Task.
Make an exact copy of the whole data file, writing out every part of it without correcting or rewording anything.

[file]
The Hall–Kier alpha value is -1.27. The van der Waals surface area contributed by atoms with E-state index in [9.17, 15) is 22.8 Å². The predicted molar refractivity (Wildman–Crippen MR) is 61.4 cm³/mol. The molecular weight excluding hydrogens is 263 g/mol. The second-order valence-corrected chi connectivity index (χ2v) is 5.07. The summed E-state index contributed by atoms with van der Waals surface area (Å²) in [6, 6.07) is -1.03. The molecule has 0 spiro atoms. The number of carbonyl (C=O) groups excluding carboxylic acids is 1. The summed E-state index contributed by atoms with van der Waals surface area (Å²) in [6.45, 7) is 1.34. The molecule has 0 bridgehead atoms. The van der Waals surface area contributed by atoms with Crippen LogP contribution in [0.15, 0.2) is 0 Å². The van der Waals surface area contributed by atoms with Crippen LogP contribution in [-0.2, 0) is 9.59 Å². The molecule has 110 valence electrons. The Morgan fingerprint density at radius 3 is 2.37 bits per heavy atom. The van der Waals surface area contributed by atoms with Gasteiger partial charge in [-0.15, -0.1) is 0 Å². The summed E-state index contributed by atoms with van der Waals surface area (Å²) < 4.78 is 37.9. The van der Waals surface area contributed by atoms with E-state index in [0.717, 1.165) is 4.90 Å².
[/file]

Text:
The Hall–Kier alpha value is -1.27. The van der Waals surface area contributed by atoms with E-state index in [9.17, 15) is 22.8 Å². The predicted molar refractivity (Wildman–Crippen MR) is 61.4 cm³/mol. The molecular weight excluding hydrogens is 263 g/mol. The second-order valence-corrected chi connectivity index (χ2v) is 5.07. The summed E-state index contributed by atoms with van der Waals surface area (Å²) in [6, 6.07) is -1.03. The molecule has 0 spiro atoms. The number of carbonyl (C=O) groups excluding carboxylic acids is 1. The summed E-state index contributed by atoms with van der Waals surface area (Å²) in [6.45, 7) is 1.34. The molecule has 0 bridgehead atoms. The van der Waals surface area contributed by atoms with Crippen LogP contribution in [0.15, 0.2) is 0 Å². The van der Waals surface area contributed by atoms with Crippen LogP contribution in [-0.2, 0) is 9.59 Å². The molecule has 110 valence electrons. The Morgan fingerprint density at radius 3 is 2.37 bits per heavy atom. The van der Waals surface area contributed by atoms with Gasteiger partial charge in [-0.15, -0.1) is 0 Å². The summed E-state index contributed by atoms with van der Waals surface area (Å²) < 4.78 is 37.9. The van der Waals surface area contributed by atoms with E-state index in [0.717, 1.165) is 4.90 Å².